Interactional linguistics

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Not to be confused with Interactional sociolinguistics.

Interactional linguistics is a recent interdisciplinary approach to grammar and interaction in the fields of linguistics, the sociology of language, and anthropology. Scholars in interactional linguistics draw from functional linguistics, conversation analysis, and linguistic anthropology in order to describe "the way in which language figures in everyday interaction and cognition."[1] Studies in interactional linguistics view linguistic forms, including syntactic and prosodic structures, as greatly affected by interactions among participants in speech, signing, or other language use. The field contrasts with dominant approaches to linguistics during the twentieth century, which tended to focus either on the form of language per se, or on theories of individual language user's linguistic competence.[2]

Recent research in Interactional linguistics finds that "the beginnings of the emergence of grammar can be found in individual interactions"[3] and that "grammar emerges through interaction among participants who are constantly reusing and modifying prior utterances to achieve current interactive goals."[3]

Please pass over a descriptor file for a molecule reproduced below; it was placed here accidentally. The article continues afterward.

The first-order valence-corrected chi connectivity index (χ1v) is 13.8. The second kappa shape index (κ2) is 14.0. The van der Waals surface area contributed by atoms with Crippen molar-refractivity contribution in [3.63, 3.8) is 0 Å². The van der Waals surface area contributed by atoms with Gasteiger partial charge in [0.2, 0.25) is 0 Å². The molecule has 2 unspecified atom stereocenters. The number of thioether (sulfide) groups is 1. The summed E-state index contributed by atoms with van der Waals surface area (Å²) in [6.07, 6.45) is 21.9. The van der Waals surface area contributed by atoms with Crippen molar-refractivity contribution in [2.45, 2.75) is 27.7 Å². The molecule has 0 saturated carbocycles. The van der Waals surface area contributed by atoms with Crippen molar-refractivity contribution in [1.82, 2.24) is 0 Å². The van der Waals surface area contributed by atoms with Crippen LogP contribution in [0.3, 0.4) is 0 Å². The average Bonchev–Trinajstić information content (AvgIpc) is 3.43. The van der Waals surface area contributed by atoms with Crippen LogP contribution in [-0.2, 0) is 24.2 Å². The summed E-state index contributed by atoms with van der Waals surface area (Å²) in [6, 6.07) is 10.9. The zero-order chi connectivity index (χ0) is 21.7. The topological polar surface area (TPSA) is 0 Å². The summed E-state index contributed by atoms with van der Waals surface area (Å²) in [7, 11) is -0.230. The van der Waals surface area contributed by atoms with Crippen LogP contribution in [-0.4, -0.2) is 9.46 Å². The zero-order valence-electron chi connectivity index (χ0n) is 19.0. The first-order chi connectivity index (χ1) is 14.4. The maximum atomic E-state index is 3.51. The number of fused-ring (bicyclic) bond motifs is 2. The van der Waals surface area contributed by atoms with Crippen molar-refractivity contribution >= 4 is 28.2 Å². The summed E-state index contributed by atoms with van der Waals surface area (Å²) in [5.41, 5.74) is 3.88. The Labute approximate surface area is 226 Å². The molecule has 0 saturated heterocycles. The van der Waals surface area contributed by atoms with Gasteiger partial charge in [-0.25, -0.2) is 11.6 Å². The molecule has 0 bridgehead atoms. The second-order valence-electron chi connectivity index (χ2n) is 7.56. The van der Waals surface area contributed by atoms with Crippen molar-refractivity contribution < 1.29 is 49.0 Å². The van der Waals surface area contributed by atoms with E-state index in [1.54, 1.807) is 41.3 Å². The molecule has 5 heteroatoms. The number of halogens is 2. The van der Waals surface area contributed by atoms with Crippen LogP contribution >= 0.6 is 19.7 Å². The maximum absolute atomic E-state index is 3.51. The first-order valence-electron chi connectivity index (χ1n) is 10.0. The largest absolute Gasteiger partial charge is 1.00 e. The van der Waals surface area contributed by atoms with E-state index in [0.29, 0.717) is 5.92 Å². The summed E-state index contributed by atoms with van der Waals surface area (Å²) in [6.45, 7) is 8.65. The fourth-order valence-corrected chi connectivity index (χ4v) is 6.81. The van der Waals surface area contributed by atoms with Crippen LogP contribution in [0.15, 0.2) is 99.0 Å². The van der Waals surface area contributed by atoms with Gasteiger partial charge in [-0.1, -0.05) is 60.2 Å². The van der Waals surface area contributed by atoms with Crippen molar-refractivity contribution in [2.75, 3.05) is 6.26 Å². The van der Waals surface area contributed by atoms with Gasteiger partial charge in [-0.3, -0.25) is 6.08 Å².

1. ^ Ochs, E., E. Schegloff and S. Thompson. (1996) Interaction and Grammar. Cambridge University Press.
  2. ^ Couper-Kuhlen, E. and M. Selting. (2001) Studies in Interactional Linguistics. John Benjamins.
  3. ^ a b Su, Danjie. (2016) Grammar emerges through reuse and modification of prior utterances. Discourse Studies 18(3). 1-24.

Further reading[edit]

  • Couper-Kuhlen, E. and M. Selting. (1996) Prosody in Conversation: Interactional Studies. Cambridge University Press.
  • Ford, C. (1993) Grammar in Interaction. Cambridge University Press.
  • Ford, C. and J. Wagner (1996) Interaction-based Studies of Language. Special issue of Pragmatics 6(3).